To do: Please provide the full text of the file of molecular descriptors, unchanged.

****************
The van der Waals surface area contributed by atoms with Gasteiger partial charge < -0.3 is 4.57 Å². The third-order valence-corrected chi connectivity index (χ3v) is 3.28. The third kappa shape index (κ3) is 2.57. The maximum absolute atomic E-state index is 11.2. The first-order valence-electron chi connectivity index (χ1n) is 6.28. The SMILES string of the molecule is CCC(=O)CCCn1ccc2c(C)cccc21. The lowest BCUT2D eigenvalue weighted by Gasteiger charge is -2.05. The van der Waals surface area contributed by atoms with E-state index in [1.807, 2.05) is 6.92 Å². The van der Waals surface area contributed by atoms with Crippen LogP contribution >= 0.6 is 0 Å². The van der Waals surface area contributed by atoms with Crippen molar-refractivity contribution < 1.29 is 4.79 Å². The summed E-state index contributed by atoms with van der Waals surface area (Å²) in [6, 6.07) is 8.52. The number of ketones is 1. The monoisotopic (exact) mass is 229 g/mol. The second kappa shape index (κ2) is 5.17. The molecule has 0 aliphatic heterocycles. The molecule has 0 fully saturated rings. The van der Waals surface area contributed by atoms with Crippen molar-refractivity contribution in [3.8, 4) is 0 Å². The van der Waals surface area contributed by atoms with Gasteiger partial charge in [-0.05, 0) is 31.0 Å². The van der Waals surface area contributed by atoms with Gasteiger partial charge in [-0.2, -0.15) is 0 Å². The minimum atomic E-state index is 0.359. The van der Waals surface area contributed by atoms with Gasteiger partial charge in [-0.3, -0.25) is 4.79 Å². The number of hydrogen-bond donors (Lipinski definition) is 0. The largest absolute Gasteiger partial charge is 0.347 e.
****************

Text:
The van der Waals surface area contributed by atoms with Gasteiger partial charge < -0.3 is 4.57 Å². The third-order valence-corrected chi connectivity index (χ3v) is 3.28. The third kappa shape index (κ3) is 2.57. The maximum absolute atomic E-state index is 11.2. The first-order valence-electron chi connectivity index (χ1n) is 6.28. The SMILES string of the molecule is CCC(=O)CCCn1ccc2c(C)cccc21. The lowest BCUT2D eigenvalue weighted by Gasteiger charge is -2.05. The van der Waals surface area contributed by atoms with E-state index in [1.807, 2.05) is 6.92 Å². The van der Waals surface area contributed by atoms with Crippen LogP contribution >= 0.6 is 0 Å². The van der Waals surface area contributed by atoms with Crippen molar-refractivity contribution < 1.29 is 4.79 Å². The summed E-state index contributed by atoms with van der Waals surface area (Å²) in [6, 6.07) is 8.52. The number of ketones is 1. The monoisotopic (exact) mass is 229 g/mol. The second kappa shape index (κ2) is 5.17. The molecule has 0 aliphatic heterocycles. The molecule has 0 fully saturated rings. The van der Waals surface area contributed by atoms with Crippen molar-refractivity contribution in [3.8, 4) is 0 Å². The van der Waals surface area contributed by atoms with Gasteiger partial charge in [-0.05, 0) is 31.0 Å². The van der Waals surface area contributed by atoms with Gasteiger partial charge in [-0.2, -0.15) is 0 Å². The minimum atomic E-state index is 0.359. The van der Waals surface area contributed by atoms with Gasteiger partial charge in [-0.3, -0.25) is 4.79 Å². The number of hydrogen-bond donors (Lipinski definition) is 0. The largest absolute Gasteiger partial charge is 0.347 e.